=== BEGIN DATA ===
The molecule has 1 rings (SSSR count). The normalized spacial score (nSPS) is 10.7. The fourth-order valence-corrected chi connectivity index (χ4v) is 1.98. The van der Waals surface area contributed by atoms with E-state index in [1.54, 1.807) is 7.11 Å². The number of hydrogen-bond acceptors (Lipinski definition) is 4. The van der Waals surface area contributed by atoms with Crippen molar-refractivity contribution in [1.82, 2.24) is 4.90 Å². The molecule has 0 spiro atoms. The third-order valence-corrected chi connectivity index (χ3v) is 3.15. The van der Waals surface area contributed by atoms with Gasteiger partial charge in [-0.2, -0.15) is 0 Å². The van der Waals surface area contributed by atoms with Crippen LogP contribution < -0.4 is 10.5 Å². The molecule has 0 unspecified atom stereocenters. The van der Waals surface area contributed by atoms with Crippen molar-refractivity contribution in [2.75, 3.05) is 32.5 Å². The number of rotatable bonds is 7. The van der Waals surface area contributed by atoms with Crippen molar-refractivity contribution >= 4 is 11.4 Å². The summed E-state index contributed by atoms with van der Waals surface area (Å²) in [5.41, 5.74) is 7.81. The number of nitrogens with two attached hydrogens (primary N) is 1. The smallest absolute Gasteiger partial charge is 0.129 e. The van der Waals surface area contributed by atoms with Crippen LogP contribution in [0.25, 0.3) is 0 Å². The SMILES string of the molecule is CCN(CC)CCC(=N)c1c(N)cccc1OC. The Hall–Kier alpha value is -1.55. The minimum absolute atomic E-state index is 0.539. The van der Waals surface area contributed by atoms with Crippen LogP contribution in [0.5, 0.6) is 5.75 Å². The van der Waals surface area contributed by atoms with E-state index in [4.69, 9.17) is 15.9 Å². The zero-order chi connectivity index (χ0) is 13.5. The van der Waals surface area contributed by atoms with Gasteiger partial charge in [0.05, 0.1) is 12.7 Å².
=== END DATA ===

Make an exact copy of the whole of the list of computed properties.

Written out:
The molecule has 1 rings (SSSR count). The normalized spacial score (nSPS) is 10.7. The fourth-order valence-corrected chi connectivity index (χ4v) is 1.98. The van der Waals surface area contributed by atoms with E-state index in [1.54, 1.807) is 7.11 Å². The number of hydrogen-bond acceptors (Lipinski definition) is 4. The van der Waals surface area contributed by atoms with Crippen molar-refractivity contribution in [1.82, 2.24) is 4.90 Å². The molecule has 0 spiro atoms. The third-order valence-corrected chi connectivity index (χ3v) is 3.15. The van der Waals surface area contributed by atoms with Gasteiger partial charge in [-0.2, -0.15) is 0 Å². The van der Waals surface area contributed by atoms with Crippen LogP contribution < -0.4 is 10.5 Å². The molecule has 0 unspecified atom stereocenters. The van der Waals surface area contributed by atoms with Crippen molar-refractivity contribution in [2.75, 3.05) is 32.5 Å². The number of rotatable bonds is 7. The van der Waals surface area contributed by atoms with Crippen molar-refractivity contribution >= 4 is 11.4 Å². The summed E-state index contributed by atoms with van der Waals surface area (Å²) in [5.41, 5.74) is 7.81. The number of nitrogens with two attached hydrogens (primary N) is 1. The smallest absolute Gasteiger partial charge is 0.129 e. The van der Waals surface area contributed by atoms with Crippen LogP contribution in [0.25, 0.3) is 0 Å². The SMILES string of the molecule is CCN(CC)CCC(=N)c1c(N)cccc1OC. The Hall–Kier alpha value is -1.55. The minimum absolute atomic E-state index is 0.539. The van der Waals surface area contributed by atoms with Crippen LogP contribution in [0.5, 0.6) is 5.75 Å². The van der Waals surface area contributed by atoms with E-state index in [4.69, 9.17) is 15.9 Å². The zero-order chi connectivity index (χ0) is 13.5. The van der Waals surface area contributed by atoms with Gasteiger partial charge in [0.05, 0.1) is 12.7 Å².